Wired for Solutions

We have already talked about being wired for problems. We all have different styles, and some behavioral styles have this uncanny ability to scan the environment for problems.

At first this sounds negative.

Always pointing out what is wrong.

But there is a flip side to having a style or mind that is wired to discover problems.

That same mind or style is also wired for solutions.

The more I work with people about their style, the more they need to see these two sides.

Not everything about our style is positive.

Sometimes we don’t always like everything about our style.

But our styles have two sides.

You may be more prone to follow the rules, and that same style promotes excellence and accuracy.

You may be prone to be talkative and social, and that same style can move people to believe, and hope, and dream.

You may be prone to be a little scattered or distracted, and that same style breaks out of the status quo and moves organizations forward through change.

You may be prone to focus on the task or the process, and that same style will build organizations that can scale.

Knowing who you are, and your style is the first step. If you haven’t taken one of these assessments, contact me and let’s find how you are wired, and how you can make the most impact in your world, your business, and your journey.

Tell Them

I got to connect with an old friend the other day.

We drove, we talked, we got coffee, and we talked some more.

We talked about new starts and changes.

We talked about career paths and work.

We talked about good times and bad.

Then we talked about organizations.

My friend watched an organization try to move forward.

The moving forward required some changes.

The changes would impact employees.

The organization forgot to Tell Them (the employees, the staff, the people that would be impacted), and their top talent began to leave.

After many people left, the organization learned a valuable lesson.

Tell Them.

Tell Them why the changes are happening.

Tell Them the larger plan.

Tell Them why these moves are so important.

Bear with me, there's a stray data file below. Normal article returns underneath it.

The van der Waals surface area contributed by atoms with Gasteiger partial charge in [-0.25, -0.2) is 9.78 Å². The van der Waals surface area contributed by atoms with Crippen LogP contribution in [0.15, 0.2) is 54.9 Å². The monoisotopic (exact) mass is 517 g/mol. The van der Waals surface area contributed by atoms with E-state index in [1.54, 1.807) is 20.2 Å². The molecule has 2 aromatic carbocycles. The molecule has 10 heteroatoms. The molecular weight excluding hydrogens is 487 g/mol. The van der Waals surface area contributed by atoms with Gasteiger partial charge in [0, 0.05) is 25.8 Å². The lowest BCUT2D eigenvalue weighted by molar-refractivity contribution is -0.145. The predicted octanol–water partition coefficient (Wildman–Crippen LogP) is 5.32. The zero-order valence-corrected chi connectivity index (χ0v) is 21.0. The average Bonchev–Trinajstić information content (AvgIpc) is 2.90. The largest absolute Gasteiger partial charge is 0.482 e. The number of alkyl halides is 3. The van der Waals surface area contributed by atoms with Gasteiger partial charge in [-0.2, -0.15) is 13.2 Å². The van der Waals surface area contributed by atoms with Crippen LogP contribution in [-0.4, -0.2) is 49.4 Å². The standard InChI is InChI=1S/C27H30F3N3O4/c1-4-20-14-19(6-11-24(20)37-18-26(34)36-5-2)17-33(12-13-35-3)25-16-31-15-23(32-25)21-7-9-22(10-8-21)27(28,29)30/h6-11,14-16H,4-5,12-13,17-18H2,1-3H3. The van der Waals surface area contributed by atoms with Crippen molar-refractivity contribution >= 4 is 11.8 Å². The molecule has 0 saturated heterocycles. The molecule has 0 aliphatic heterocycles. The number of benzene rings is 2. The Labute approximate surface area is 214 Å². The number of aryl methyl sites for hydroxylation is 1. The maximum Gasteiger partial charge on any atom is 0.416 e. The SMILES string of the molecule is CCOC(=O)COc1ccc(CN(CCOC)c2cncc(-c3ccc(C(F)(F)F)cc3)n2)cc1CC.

There are so many excuses not to Tell Them.

“We were waiting until everything was perfect.”

“We were not sure how the news would be received.”

“We think it will upset our customer.”

The longer you wait to Tell Them, the more other stories build.

Stories that erode trust.

Stories that assume the worst.

Stories that will undo the progress you are trying to make.

There are always reasons and excuses not to communicate.

But there is a simple solution: Tell Them.

Even bad news is more widely accepted when you are straightforward, open, and transparent.

Instead of being afraid of what they will do with the information, we should be more afraid of what they will do without it.


Noticing the Artwork

Painting by Iain Young

(Image Courtesy of Iain Young)

At work we are conducting an experiment.

By “we” I mean me and another coworker.

By “experiment” I mean we are messing with stuff and watching for results.

The Background

Throughout the building there are various framed photos, paintings, or prints: Artwork. This artwork appears in offices, hallways, and conference rooms. This artwork includes outdoor scenes, rivers, fields, and the occasional abstract image. For the most part, the artwork is pretty nice, and every person in the building has artwork within their view.

The Experiment

For the past 6 months on Friday afternoons we have been moving the artwork.

Seriously, every few weeks or month we take a minute or two when others have left for the weekend and we swap out the artwork.

When the first Monday arrived, we were beside ourselves, hardly containing the laughs thinking about what will happen when someone notices the change.

Months pass.  Artwork moves. No one notices.

That moment never came.

We even coached a few people while in a meeting where two breathtaking new images appear in a small conference room.

“Wow, this room has such a nice feel today.”

“Oh yeah, maybe the cleaners dusted recently.”

The Conclusion

We move through life and have things to do. We become familiar with our surroundings. We keep our heads down. We fall into routine.

When this happens, we fail to notice the artwork: the small beautiful changes around us.

It happens to all of us.

But we can try.

For the next few weeks, slow down. Lift your head and look around. You may just start noticing the artwork all around you.

Moon and Sun

(Image Courtesy of Another Daughter: Keep painting kiddo!)